agent is free to show the sub-gallery inside the initial rectangle or
full-screen at its own discretion.


<h2>My photos</h2>
<gallery content="photo" protected="true" embedded="false">
    <picture><img title="Mannheim" alt="Pictures of Mannheim"
    <gallery content="photo" protected="true">
            <picture><img title="Test photo 1" alt="The first test, showing
Mannheim at night" srcset="test1s.png"/></picture>
            <figcaption>A beautiful night</figcaption>

A webpage may prevent the user-agent from opening any images in full-screen view
by specifying embedded="true", in which case the user agent should render the
image, with appropriate control inside the rectangle specified by the gallery


Defining the behavior of a gallery isn’t easy for all platforms. For example,
it’s not that easy to specify a universal size for thumbnails. A photographer
may require a much bigger thumbnail image for identification of a specific image
than an icon catalog designer.

The smallest reasonable size on a platform on the hand may require a larger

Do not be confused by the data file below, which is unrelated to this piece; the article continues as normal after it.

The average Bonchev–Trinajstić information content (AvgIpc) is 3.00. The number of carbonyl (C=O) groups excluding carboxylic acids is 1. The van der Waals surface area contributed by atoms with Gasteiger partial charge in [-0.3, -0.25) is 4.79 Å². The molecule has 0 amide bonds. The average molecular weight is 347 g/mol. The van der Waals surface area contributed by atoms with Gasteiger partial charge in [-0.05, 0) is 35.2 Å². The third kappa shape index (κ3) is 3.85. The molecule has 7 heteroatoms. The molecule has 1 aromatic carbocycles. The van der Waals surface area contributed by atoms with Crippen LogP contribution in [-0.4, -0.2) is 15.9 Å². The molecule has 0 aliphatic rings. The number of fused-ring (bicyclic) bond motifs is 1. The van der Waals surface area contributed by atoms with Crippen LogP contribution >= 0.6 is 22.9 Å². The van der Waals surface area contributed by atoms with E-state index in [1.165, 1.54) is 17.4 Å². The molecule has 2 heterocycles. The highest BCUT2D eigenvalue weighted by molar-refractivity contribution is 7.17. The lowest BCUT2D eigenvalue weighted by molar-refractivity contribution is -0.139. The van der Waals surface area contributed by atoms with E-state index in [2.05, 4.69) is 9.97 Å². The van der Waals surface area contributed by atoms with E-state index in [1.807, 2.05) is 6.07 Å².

image for optimal navigation than what the designer intended. Or the platform
may be unable to show more than an overview before entering a separate mode for

>From a design standpoint, the number of rows is often as important as the size
of the gallery. So how do we account for all these cases while giving designers
a predictable result that they can incorporate into their design?

Basically, we’ll need an element that will either
a)    Cover a specified area or
b)    Fit into a column with an intrinsic height
Which additionally
    Has a minimum specified size per element.

There’s also the issue to consider that not all images are the same.. Some may
be suitable for cropping, others may be suitable for scaling and so on and so
Getting the CSS right is obviously an issue, but a solvable one if there's any
interest in doing this.

The basic question that I'm asking is whether this is something that is worth
pursuing. The specifics are still very much in flux.

Hans Schmucker